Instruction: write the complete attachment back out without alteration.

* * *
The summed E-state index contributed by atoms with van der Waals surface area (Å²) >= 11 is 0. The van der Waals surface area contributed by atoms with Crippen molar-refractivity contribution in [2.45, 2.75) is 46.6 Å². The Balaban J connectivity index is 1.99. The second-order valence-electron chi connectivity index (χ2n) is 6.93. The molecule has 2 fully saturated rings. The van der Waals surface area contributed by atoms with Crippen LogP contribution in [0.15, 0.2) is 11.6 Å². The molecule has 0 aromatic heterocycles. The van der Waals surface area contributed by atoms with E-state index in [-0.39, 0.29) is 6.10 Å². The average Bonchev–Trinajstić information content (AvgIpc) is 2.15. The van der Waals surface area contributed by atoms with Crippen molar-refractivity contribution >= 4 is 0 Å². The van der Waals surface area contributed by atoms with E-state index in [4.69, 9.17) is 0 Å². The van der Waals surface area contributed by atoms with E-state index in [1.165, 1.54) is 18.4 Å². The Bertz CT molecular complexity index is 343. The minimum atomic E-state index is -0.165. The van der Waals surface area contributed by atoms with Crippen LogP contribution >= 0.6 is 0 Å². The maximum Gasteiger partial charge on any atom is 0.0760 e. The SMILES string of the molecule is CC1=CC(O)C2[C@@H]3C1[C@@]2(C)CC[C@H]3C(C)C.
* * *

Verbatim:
The summed E-state index contributed by atoms with van der Waals surface area (Å²) >= 11 is 0. The van der Waals surface area contributed by atoms with Crippen molar-refractivity contribution in [2.45, 2.75) is 46.6 Å². The Balaban J connectivity index is 1.99. The second-order valence-electron chi connectivity index (χ2n) is 6.93. The molecule has 2 fully saturated rings. The van der Waals surface area contributed by atoms with Crippen LogP contribution in [0.15, 0.2) is 11.6 Å². The molecule has 0 aromatic heterocycles. The van der Waals surface area contributed by atoms with E-state index in [-0.39, 0.29) is 6.10 Å². The average Bonchev–Trinajstić information content (AvgIpc) is 2.15. The van der Waals surface area contributed by atoms with Crippen molar-refractivity contribution >= 4 is 0 Å². The van der Waals surface area contributed by atoms with E-state index in [4.69, 9.17) is 0 Å². The van der Waals surface area contributed by atoms with E-state index in [1.165, 1.54) is 18.4 Å². The Bertz CT molecular complexity index is 343. The minimum atomic E-state index is -0.165. The van der Waals surface area contributed by atoms with Crippen LogP contribution >= 0.6 is 0 Å². The maximum Gasteiger partial charge on any atom is 0.0760 e. The SMILES string of the molecule is CC1=CC(O)C2[C@@H]3C1[C@@]2(C)CC[C@H]3C(C)C.